You’re at 28 weeks and counting! You’re now officially in your third trimester of pregnancy and are probably feeling baby’s movement and maybe some aches, too.
Week 28 can be a time of less sleep than usual since you’re working so hard to grow and carry baby around. Make sure to get as much rest as you can and stay safely active to keep your energy levels up.
By now, your baby has likely shifted into place for delivery, with their head near the cervix. Note that some babies will not shift until after week 30, and some may never move into position, like babies in the breech position.
This may make you feel additional pressure in the lower half of your body, particularly on your bladder. You probably already know how this will affect how often you have to pee.
If you have a doctor’s appointment this week, you can expect your healthcare provider to check your weight and blood pressure. They’ll be looking for symptoms of gestational diabetes and anemia. These conditions, while not rare, should be treated immediately to keep your pregnancy safe and your baby healthy.
The closer you get to your delivery date, the more frequently you’ll be seeing your doctor or midwife. Beginning this week, your healthcare provider might ask you to come in for checkups every other week. Keep noting those questions you have so you can ask them at your next appointment with the doc.
This week, your baby’s eyelids are partially open. Those same tiny eyelids now have eyelashes, too.
It’s time for the baby to start really gaining some pounds for life outside the womb. Your baby is now about 14 1/2 inches (37 centimeters) long, and most babies this size are about 2 to 2 1/2 pounds (.9 to 1.1 kilograms) in weight.
Your baby’s brain is in major production phase this week, too. The brain is beginning to develop deep ridges and indentations, and the amount of tissue is increasing.
Baby may start dreaming, blinking, and making faces, too. It’s an exciting time in there!
Many of the symptoms you’re likely to experience during week 28 have probably been bothering you for a few weeks already, including:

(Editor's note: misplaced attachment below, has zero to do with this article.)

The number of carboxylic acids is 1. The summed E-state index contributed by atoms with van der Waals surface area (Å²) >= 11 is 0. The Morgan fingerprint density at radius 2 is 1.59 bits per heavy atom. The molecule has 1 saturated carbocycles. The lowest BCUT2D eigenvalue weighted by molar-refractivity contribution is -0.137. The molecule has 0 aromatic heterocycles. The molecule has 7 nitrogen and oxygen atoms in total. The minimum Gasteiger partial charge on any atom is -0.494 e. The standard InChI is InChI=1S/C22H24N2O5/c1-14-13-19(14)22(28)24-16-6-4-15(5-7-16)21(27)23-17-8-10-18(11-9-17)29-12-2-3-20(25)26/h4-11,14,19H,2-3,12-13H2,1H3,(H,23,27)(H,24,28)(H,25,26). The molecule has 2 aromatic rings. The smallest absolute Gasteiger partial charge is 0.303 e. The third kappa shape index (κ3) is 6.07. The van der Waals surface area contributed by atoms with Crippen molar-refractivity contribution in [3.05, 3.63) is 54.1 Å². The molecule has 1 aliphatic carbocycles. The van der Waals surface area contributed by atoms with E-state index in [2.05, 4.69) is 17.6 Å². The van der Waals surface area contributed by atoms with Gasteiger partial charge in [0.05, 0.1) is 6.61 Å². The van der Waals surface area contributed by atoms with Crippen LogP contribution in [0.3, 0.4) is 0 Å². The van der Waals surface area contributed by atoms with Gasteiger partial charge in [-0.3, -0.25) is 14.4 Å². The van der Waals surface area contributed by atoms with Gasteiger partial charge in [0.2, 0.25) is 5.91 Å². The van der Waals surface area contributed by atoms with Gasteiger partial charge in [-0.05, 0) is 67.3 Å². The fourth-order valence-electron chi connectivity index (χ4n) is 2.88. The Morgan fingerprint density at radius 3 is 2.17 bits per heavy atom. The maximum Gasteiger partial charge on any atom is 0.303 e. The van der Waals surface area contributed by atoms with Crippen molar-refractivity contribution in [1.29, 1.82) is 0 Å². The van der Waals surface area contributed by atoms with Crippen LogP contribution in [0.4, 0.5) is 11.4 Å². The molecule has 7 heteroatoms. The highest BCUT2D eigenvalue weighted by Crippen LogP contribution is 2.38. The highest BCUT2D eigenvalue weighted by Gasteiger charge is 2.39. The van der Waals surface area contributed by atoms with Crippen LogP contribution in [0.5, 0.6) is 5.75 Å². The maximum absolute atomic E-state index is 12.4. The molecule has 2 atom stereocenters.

- constipation and gas
- backaches and leg cramps
- breast growth and leakage
- shortness of breath
- swelling in limbs
- varicose veins
- frequent urination
- heavy vaginal discharge
Braxton-Hicks contractions, also called “practice contractions,” may begin in your third trimester and will intensify closer to delivery. During these contractions, the muscles of your uterus will tighten for about 30 to 60 seconds, and sometimes for up to 2 minutes.
While they can be uncomfortable, they don’t cause intense pain. They aren’t regular. Real labor involves pains with contractions that are getting longer, stronger, and closer together. Seek immediate medical care if contractions increase in duration and strength, or come more frequently.
Constipation and gas
If you are experiencing constipation and gas, try eating six small meals instead of three large ones.
These smaller meals are less work for your digestive system, so it’s less likely to get backed up or create extra gas. Less tax on the digestive system will also help halt the development of hemorrhoids.
Backaches and leg cramps
If you can rope your partner or close pal into giving you a massage, do so. Otherwise, consider booking a prenatal massage. You can also speak with your doctor about some gentle stretches that can help relax the muscles that have a bigger burden during this final trimester of pregnancy.